Figuring out who that common ancestor was and who all the descendants are is tough, and nigh on impossible without DNA. Fossils don’t give enough information for an understanding of fine detailed relationships. I think that is part of the problem you are talking about. We can use different methods and different data sets that often give different answers, and that may be the best we can do.
Birds are still in the reptile clade, or rather in the diapsid clade.
I just asked Dr. Anduza, a dinosaur paleontologist, if paleontologists consider archaeopteryx to be a bird. It seems that the jury is still out on that question; some say yes, some say no. Dr. Anduza will be on a dig out West this summer and will attempt to live-stream his work. Something I’m looking forward to.
Just as a thought, are penguins, kiwis, and ostriches still birds?
Yes, of course. But the penguin is also a Batman villian, and Kiwi can also refer to somebody from NZ.
Help me understand this. Because it sounds to me like you’re saying that if ‘X’ is a bird, then we are obliged to include all the common ancestors preceding ‘X’ in what we call ‘birds’ as well. But … one can keep going back until you reach common ancestors that are no longer birds, right? I mean - nobody is insisting that some microbial ancestor of us all qualifies as a bird!
Or if we only go back to the ‘crown group’ (which I gather is what you’re saying), then doesn’t that chosen ‘crown group’ represent an arbitrary cutoff (or cuttoff of convenience according to fossils that have been found)?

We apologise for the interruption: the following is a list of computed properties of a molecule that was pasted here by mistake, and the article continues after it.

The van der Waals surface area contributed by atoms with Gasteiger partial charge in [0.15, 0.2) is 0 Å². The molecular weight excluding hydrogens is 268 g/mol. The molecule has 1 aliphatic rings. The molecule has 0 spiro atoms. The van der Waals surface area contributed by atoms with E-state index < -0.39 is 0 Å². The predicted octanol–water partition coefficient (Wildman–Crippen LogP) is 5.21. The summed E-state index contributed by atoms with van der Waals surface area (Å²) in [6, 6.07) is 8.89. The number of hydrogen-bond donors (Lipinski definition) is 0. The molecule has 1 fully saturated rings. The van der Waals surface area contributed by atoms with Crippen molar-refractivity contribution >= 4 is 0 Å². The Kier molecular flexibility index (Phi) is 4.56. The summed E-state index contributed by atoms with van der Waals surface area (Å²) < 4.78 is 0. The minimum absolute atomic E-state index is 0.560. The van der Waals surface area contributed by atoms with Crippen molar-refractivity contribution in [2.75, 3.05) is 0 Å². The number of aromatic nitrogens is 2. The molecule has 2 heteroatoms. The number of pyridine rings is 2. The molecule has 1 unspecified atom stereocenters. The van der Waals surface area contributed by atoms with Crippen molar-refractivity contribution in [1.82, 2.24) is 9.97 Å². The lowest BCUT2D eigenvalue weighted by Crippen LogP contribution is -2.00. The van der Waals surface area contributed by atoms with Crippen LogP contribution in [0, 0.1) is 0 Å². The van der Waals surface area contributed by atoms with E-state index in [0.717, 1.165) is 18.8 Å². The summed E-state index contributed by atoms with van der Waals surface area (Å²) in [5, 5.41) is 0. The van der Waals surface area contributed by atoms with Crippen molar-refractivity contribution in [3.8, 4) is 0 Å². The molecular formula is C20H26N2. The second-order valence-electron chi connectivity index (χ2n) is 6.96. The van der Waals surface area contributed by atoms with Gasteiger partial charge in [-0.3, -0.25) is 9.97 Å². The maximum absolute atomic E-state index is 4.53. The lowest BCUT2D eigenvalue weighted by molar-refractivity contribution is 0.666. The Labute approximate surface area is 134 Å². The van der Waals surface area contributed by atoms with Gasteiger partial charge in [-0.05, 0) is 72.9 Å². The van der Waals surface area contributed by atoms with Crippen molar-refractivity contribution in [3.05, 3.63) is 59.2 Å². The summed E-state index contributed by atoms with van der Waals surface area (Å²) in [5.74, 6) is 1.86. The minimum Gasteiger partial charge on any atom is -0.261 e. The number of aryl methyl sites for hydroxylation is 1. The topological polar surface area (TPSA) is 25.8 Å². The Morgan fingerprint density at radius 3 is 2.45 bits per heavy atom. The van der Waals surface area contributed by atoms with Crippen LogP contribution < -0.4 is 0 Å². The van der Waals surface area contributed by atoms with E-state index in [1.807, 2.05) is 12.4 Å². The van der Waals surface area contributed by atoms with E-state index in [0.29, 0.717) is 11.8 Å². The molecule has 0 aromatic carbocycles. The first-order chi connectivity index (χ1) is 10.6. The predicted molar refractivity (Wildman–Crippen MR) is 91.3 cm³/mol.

Naming ‘species’ to various higher taxa/groups is not an exact science. Cladistics appears to give some structure to the business and is therefore helpful in some cases but has its own problems. Cladistics usually plays with external features (morphology) while genetics would give more accurate information about evolution. It is possible to use the methodology of cladistics for genetic data, so these can be combined. I am not sure if even the genetic data would yield accurate conclusions about classification. There is still a need for subjective decisions about where to draw the line between different labels.
Before we start to group ‘species’ to higher taxa, maybe we should first determine what is a species. That is not as easy task as many imagine.
Anyhow, I accept the attitude that we can have labels for groups that are not monophyletic. Even for such groups that most people today would say are ‘wrong’, like the classification used in the OT.
I basically agree with T_aquaticus.
We all know clades only get us so far. But they are still very useful since it’s based off of ancestry.
Consider dinosaurs. Within that we find the clade Paraves. Not all of these seemed to fit the bird narrative. But within them is the Avialae which seems to include what we all consider birds , or had descendants that we classify as birds. The Avialae would have had a common ancestor in the Paraves that we may even consider a bird, not not all the others.
Within the bird clade it’s not problematic to consider penguins as birds because of this ancestry just like it’s ok to consider humans primates even though there is a lot of physical distinctions between us, chimps and gorillas.
To be bird is a taxonomic group vs something like tree which is a form. By that I mean not all trees have a direct common ancestor as you step up each clade. It’s a convergent form within the plant world just like the shape of fish is convergent with the shape of the dolphin. It seems like seals are also working in that direction as well.